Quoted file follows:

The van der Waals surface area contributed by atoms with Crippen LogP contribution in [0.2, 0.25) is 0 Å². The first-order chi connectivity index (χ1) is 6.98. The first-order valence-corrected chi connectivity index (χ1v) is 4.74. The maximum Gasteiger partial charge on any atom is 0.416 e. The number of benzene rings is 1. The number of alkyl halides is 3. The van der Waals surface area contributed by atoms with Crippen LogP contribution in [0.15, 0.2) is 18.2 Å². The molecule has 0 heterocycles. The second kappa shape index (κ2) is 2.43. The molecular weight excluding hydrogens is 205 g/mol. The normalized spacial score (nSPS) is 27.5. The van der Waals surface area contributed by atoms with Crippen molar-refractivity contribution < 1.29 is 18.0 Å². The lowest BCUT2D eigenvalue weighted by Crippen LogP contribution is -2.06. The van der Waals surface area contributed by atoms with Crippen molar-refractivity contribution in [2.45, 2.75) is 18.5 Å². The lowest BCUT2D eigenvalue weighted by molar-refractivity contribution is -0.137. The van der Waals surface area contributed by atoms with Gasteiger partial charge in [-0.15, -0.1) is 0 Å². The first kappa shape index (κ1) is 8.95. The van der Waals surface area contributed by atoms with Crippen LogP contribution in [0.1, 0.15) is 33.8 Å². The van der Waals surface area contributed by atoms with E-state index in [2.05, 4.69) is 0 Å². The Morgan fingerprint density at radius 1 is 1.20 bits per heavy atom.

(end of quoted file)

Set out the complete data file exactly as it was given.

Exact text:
The van der Waals surface area contributed by atoms with Crippen LogP contribution in [0.2, 0.25) is 0 Å². The first-order chi connectivity index (χ1) is 6.98. The first-order valence-corrected chi connectivity index (χ1v) is 4.74. The maximum Gasteiger partial charge on any atom is 0.416 e. The number of benzene rings is 1. The number of alkyl halides is 3. The van der Waals surface area contributed by atoms with Crippen LogP contribution in [0.15, 0.2) is 18.2 Å². The molecule has 0 heterocycles. The second kappa shape index (κ2) is 2.43. The molecular weight excluding hydrogens is 205 g/mol. The normalized spacial score (nSPS) is 27.5. The van der Waals surface area contributed by atoms with Crippen molar-refractivity contribution < 1.29 is 18.0 Å². The lowest BCUT2D eigenvalue weighted by Crippen LogP contribution is -2.06. The van der Waals surface area contributed by atoms with Crippen molar-refractivity contribution in [2.45, 2.75) is 18.5 Å². The lowest BCUT2D eigenvalue weighted by molar-refractivity contribution is -0.137. The van der Waals surface area contributed by atoms with Gasteiger partial charge in [-0.15, -0.1) is 0 Å². The first kappa shape index (κ1) is 8.95. The van der Waals surface area contributed by atoms with Crippen LogP contribution in [0.1, 0.15) is 33.8 Å². The van der Waals surface area contributed by atoms with E-state index in [2.05, 4.69) is 0 Å². The Morgan fingerprint density at radius 1 is 1.20 bits per heavy atom.